Senator Elizabeth Warren, presidential candidate and longtime Harvard Law School professor, will be this year’s speaker for the Class Day ceremonies at HLS.
Jessica Tisch has put data-driven policing tools in the hands of New York City’s 36,000 uniformed police officers, including 911 dispatch information and electronic report forms on iPhones.
Many faculty members at HLS focus their research on aspects of consumer law and protection.
Mentorships between Harvard Law School professors and the students who followed them into academia have taken many forms over the course of two centuries.
At a time when American politics are beset by deep divisions and regular paralysis, five U.S. senators–Tim Kaine, Jack Reed, Mark Warner, Tom Cotton, and Elizabeth Warren–told a Harvard Law School audience Friday that there is real reason for concern, yet some hope for their institution and the country.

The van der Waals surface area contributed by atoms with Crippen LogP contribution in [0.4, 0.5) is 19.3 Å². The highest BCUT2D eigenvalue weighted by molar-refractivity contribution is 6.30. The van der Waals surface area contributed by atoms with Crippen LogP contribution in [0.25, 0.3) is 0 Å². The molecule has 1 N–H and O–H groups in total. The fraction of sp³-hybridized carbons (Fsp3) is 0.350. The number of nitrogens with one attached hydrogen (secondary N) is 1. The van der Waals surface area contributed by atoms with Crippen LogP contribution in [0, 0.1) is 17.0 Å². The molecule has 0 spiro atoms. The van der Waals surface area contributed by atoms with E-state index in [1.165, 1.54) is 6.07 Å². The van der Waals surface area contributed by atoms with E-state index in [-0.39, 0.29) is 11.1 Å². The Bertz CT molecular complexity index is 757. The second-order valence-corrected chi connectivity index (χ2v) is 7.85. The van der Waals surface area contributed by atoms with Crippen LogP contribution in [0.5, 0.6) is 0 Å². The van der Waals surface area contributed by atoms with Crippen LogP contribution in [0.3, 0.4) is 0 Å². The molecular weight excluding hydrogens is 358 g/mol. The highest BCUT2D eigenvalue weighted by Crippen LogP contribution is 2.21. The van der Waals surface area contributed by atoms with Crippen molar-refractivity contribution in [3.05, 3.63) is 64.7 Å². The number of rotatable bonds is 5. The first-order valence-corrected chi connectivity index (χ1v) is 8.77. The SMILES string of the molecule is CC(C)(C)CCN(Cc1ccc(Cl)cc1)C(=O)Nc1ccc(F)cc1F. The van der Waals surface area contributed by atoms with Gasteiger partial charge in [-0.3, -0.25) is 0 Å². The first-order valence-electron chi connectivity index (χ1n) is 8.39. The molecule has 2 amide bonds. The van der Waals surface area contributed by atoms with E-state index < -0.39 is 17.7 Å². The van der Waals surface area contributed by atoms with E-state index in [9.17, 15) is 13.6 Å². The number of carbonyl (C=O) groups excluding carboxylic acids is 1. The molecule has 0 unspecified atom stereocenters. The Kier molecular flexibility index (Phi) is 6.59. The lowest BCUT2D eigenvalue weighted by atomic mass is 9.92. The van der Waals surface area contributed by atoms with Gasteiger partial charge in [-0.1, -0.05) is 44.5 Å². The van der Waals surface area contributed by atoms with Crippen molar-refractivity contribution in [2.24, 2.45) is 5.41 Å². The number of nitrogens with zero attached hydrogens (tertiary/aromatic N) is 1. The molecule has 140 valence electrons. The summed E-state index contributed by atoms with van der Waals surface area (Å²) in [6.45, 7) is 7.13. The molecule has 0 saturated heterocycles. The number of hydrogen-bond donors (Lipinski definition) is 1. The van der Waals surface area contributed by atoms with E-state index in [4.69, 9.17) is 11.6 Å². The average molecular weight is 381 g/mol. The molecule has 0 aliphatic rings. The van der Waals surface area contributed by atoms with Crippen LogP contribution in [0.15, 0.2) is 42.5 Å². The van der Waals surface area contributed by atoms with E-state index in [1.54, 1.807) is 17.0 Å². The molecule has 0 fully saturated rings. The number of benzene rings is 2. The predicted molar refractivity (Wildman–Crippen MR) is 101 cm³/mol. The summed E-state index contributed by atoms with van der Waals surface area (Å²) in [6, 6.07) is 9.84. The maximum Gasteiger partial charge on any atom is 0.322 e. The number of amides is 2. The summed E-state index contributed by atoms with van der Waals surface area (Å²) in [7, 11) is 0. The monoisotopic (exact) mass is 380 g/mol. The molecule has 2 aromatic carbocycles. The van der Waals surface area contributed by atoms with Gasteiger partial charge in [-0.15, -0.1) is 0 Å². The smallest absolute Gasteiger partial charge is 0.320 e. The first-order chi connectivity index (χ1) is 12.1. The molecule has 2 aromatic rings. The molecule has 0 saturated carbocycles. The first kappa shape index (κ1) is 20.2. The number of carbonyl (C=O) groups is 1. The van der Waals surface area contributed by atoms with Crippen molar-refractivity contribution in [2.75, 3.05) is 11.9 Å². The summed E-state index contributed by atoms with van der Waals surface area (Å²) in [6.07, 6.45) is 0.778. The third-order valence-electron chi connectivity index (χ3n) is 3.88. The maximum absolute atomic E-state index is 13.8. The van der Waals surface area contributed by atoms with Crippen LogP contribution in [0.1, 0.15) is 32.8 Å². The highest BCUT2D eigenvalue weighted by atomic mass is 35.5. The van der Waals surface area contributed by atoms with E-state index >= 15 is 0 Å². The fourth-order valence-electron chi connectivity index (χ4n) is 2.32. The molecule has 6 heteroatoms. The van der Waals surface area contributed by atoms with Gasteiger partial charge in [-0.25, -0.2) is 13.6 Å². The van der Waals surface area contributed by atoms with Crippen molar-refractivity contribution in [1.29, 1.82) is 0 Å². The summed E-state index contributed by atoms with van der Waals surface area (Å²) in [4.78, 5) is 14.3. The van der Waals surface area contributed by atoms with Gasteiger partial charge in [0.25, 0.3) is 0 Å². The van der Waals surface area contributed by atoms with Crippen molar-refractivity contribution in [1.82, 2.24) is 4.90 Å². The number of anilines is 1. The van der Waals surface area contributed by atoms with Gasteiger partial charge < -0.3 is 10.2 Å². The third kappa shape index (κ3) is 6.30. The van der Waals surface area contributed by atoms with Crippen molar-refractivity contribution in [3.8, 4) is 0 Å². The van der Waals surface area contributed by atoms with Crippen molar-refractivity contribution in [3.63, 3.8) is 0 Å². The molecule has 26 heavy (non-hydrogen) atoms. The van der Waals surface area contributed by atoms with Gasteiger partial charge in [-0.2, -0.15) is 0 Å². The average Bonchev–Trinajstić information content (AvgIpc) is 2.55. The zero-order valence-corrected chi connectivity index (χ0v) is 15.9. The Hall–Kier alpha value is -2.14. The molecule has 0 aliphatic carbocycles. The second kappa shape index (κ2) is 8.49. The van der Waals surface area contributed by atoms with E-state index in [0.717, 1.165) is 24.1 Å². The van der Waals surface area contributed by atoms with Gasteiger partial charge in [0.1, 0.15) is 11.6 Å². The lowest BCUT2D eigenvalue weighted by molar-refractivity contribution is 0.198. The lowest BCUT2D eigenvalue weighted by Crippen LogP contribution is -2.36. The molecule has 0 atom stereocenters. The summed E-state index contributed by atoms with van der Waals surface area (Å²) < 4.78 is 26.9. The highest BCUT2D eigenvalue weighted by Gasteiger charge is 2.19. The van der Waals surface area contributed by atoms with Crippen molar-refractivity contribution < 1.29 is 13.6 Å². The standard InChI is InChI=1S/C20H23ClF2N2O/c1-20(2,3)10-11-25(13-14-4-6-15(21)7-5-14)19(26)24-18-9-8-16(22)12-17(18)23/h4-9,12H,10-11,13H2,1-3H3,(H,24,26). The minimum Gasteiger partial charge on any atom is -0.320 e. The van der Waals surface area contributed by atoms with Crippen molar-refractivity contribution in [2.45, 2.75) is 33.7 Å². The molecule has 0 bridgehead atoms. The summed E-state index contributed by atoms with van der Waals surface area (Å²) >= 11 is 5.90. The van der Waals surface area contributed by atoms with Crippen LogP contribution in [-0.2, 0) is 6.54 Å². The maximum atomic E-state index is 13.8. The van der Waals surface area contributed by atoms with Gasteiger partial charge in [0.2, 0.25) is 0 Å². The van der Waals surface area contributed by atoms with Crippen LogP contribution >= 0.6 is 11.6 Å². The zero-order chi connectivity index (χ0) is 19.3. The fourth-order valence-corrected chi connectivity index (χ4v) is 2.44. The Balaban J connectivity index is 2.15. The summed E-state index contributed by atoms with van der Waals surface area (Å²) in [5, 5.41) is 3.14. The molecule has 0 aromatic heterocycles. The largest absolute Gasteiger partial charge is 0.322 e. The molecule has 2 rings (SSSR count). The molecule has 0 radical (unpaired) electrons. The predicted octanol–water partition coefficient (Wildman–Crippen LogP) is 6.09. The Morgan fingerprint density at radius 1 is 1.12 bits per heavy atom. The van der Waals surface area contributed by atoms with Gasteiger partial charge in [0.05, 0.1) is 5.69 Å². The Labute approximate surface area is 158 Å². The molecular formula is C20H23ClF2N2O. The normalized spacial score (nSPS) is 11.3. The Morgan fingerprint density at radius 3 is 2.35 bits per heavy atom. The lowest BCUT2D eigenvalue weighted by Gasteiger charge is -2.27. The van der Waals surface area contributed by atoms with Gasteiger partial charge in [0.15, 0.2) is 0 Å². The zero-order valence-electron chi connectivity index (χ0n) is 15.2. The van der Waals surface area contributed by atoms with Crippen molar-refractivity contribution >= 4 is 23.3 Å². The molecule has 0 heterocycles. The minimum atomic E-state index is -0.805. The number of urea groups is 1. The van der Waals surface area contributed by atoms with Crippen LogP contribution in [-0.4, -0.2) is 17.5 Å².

Of all the issues engendering voter passion in the 2016 U.S. presidential race—immigration, terrorism, Supreme Court appointments—perhaps none has been more surprising than global trade, especially the highly controversial Trans-Pacific Partnership.
Family, friends, and colleagues of the late Harvard Law School Clinical Professor David Grossman gathered at HLS to celebrate his life, honor his community activism, and support his fight for social justice.
After their warnings about excesses and corrupt practices on Wall Street went unheeded but proved accurate, former FDIC Chair Sheila Bair, former SEC Chair Mary Schapiro, and Sen. Elizabeth Warren, formerly a bankruptcy professor at Harvard Law School, set about trying to institute meaningful financial reforms from inside federal agencies and through politics.
For the growing number of empiricists at HLS, there’s nothing quite so satisfying—or unimpeachable—as resolving a thorny, often contentious, legal or policy question through rigorous analysis of cold, hard data.
For Freshman Senator Tom Cotton, politics and patriotism are nothing new.